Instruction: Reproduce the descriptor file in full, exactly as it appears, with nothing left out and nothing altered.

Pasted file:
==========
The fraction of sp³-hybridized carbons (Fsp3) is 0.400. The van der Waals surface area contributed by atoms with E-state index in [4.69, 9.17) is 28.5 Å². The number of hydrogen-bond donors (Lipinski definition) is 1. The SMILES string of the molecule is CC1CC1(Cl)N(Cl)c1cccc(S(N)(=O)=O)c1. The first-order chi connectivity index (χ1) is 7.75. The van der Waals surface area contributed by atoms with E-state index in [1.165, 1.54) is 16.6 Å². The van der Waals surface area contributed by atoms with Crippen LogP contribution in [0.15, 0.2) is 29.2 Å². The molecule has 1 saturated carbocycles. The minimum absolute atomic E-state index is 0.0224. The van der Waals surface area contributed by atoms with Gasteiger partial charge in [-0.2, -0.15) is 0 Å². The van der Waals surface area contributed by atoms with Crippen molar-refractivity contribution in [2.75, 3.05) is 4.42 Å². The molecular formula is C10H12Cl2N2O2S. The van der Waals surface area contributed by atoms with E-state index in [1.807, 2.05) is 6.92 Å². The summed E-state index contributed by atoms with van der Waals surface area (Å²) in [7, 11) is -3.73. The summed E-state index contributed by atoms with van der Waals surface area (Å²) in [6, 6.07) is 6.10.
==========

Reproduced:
The fraction of sp³-hybridized carbons (Fsp3) is 0.400. The van der Waals surface area contributed by atoms with E-state index in [4.69, 9.17) is 28.5 Å². The number of hydrogen-bond donors (Lipinski definition) is 1. The SMILES string of the molecule is CC1CC1(Cl)N(Cl)c1cccc(S(N)(=O)=O)c1. The first-order chi connectivity index (χ1) is 7.75. The van der Waals surface area contributed by atoms with E-state index in [1.165, 1.54) is 16.6 Å². The van der Waals surface area contributed by atoms with Crippen LogP contribution in [0.15, 0.2) is 29.2 Å². The molecule has 1 saturated carbocycles. The minimum absolute atomic E-state index is 0.0224. The van der Waals surface area contributed by atoms with Gasteiger partial charge in [-0.2, -0.15) is 0 Å². The van der Waals surface area contributed by atoms with Crippen molar-refractivity contribution in [2.75, 3.05) is 4.42 Å². The molecular formula is C10H12Cl2N2O2S. The van der Waals surface area contributed by atoms with E-state index in [1.807, 2.05) is 6.92 Å². The summed E-state index contributed by atoms with van der Waals surface area (Å²) in [7, 11) is -3.73. The summed E-state index contributed by atoms with van der Waals surface area (Å²) in [6, 6.07) is 6.10.